less afraidof caricaturethan is ourearly Twenty-Firstcentury. Manypolemicistsordesignersof the timewould
havebeen nowadaysfinedorimprisoned,for the irreverenttexts ordesigns theyproducedthen.Particularly, anticlericalism tookthen amagnitudethat previous epochs in this century had nottolerated.Thislefttracesin one of theFrenchconceptions of secularism, which isnotalwaysseenasrespect
for religionandconsciencebut rather asa battleagainstthe Roman Catholic Church.
Arethe fans we presentbelow in this vein?We donot know,and that's whywe askour readers.
A diabolical Capuchin?
"plein vol" (180° span) fan has wooden
They are tinted in
and pierced with leaf motifs. The guards have similar motifs but
sculpted in relief. The
rivet is made of metal, with a brass loop. The double leaf is made of
fabric (satin silk). The obverse is painted in gouache, the reverse is
woven with tonal stripes.
obverse is particularly original. Besides
an architectural element on which is written: "Couvent des
Capucins - Salle
Pérot, 27 avril 1881", a Capuchin monk, a rosary around
his neck, his head buried under his cap, holds in his right hand a
crucifix. The left
hand is in a move that seems designed to push (more than to bless) a
swarm of ten fantastic creatures, appearing in a luminous cloud. On
the left, closest to the monk is a quadruped with a long neck and,
apparently, two oblong breasts pointed skyward. At
the center, another being is like a
with four legs. At
the right is another bipedal
long nosed and
wide eyed monster,
with a tail and a crest but without visible wings. Above
is a crowd of seven flying creatures. A couple of them vaguely resemble
birds, the others being completely fantastic.
had never seen such a fan... but in 2023 we found another one ! Here it is:
However Kathy Maxwell, an Australian fans collector and researcher,
reminded us of a fan by Clairin for the fanmaker Alexandre (which we
think was auctioneed some years ago?). It was illustrated in 1883 by La Vie Parisienne. The object we show here
was perhaps a source for the illustrious Clairin and Alexandre? This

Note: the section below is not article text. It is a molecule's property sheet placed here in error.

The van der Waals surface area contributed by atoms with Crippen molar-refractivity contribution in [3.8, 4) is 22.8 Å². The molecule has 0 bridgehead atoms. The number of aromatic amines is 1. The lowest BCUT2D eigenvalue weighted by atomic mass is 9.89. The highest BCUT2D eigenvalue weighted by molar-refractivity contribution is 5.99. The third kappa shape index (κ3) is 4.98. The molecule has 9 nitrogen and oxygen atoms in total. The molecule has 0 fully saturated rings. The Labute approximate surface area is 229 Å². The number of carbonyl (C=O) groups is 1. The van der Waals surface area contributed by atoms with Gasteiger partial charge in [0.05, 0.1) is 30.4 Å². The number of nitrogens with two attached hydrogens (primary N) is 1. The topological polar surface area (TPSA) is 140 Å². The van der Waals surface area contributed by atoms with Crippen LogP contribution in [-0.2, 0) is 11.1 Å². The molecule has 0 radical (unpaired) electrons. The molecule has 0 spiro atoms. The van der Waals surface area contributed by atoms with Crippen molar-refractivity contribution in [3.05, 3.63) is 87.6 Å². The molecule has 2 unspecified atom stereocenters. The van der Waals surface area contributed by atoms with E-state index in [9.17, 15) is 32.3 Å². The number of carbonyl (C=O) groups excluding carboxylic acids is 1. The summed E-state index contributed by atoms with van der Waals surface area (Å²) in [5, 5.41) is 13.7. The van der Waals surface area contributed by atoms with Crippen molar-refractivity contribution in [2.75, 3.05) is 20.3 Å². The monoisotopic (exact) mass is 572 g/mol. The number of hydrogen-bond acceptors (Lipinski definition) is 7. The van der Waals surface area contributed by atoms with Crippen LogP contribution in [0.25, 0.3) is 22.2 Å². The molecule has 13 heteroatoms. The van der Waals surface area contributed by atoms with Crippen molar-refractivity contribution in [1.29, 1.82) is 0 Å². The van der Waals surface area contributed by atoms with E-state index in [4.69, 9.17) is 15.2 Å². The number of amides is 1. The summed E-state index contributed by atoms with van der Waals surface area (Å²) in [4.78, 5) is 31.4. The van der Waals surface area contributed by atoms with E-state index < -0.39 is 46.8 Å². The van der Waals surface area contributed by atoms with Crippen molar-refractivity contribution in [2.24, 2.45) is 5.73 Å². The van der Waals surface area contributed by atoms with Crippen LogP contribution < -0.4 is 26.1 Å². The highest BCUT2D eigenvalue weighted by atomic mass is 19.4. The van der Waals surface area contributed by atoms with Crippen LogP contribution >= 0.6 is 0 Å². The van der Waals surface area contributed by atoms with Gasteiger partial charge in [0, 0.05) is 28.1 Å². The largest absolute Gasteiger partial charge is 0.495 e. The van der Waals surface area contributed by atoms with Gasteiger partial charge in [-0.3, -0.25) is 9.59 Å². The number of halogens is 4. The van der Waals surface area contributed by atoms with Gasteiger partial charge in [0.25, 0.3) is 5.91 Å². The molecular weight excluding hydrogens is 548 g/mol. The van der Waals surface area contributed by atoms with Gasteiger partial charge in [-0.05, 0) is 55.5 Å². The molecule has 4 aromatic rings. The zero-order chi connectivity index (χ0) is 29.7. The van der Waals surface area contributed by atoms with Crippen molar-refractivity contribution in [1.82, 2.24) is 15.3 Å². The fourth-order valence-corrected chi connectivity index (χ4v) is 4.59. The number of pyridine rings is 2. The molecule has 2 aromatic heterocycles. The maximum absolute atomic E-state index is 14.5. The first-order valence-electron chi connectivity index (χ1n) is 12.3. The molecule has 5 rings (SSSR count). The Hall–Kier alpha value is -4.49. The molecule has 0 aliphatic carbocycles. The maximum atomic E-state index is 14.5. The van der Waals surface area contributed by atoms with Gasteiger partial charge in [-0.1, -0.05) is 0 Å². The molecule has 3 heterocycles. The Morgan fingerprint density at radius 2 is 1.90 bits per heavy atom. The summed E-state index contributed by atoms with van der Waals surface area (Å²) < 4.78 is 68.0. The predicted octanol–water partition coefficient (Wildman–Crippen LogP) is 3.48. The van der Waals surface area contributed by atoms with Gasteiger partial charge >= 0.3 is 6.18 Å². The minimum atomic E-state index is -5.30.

fan (or a similar one, because the designs are not identical) belongs
to the Fan Museum in London, and can be seen here.
(photo B.n.F. www.gallica.fr)
As for the fans we are studying, the first one was at first failed in an auction sale to attract bidders,
perhaps because of its strange character. Lucie
Saboudjian, expert, whose hand fans experience is
long and whose competence is widely recognized,
had in fact titled this lot "Le
Capucin diabolique" (the Diabolical
She described: "a Capuchin invoking the succubus." That,
in our view, was enough to decrease the number of bidders, most of them
being respectable undevilish ladies! But,
of course, this was a humorous notation meant to relax the sales room,
as our own words only want to entertain our visitors.
what indeed are the Succubuses? We did not meet them in or since 2016; at least
do not we recognize them. The
etymology is accessible to the beginner Latin scholar since the word is
formed of sub (under) and cubare (to sleep, or to lay on). The
Oxford dictionary online gives the following definition: "A
female demon believed to have sexual
intercourse with sleeping men". Note that in French sucubuses
are male. The
French Academy, in its 1718 dictionnary wrote:.. "Succubus, masculine substantive. They are
called the devil, when, in the opinion of some people, they take
the form of a woman to have carnal company of a man". The
Academy linked the word with its antonym "Incubus", whose definition
was " Sort of demon that, following
a popular error, abuse of women."We
leave our readers specialists of gender studies think about the
differences between these two definitions. In our opinion, devils,
being fallen angels, are asexual. Anyways
we do not see here, unfortunately, lovely young womenbut,
probably, the demons before theytakeonthis prettier appearance.But how ist it possible to confirm thisstatement?It is indisputable thatthemonkdepicted on the fan wears agarment used by the monksof the Franciscan
hisname).The Capuchinsare characterized
bythe useof the
colorand the fact thatsometimestheirbure includes a whitepart has given itsname to the
famouscappuccino.Without adoubt, as proved by the comparison with
a Zurbaran's paintingshowing thesaint,themonkdepictedhereisa
Capuchin.We seebesides him hisfloating girdle,whose nodesrecall
thevows of poverty,chastity
and obedience.The secondwould be greatlycompromised bythe action ofsuccubus...
Museu Nacional d'Art de
Inventory number: 011528-000
Does the Capuchinon
the fan invokesuccubi(if they aresuccubi: remember thatto fool thementhey take more attractiveforms!!!).We would thinkhe ratherrepelsthem,before hesuccumbed to the charmsoftheir avatars...or after.
Maybe, his "Vade retro, Satanas" accompanied by
hand andthe presentation of thecrucifix would bringthe returnof the devils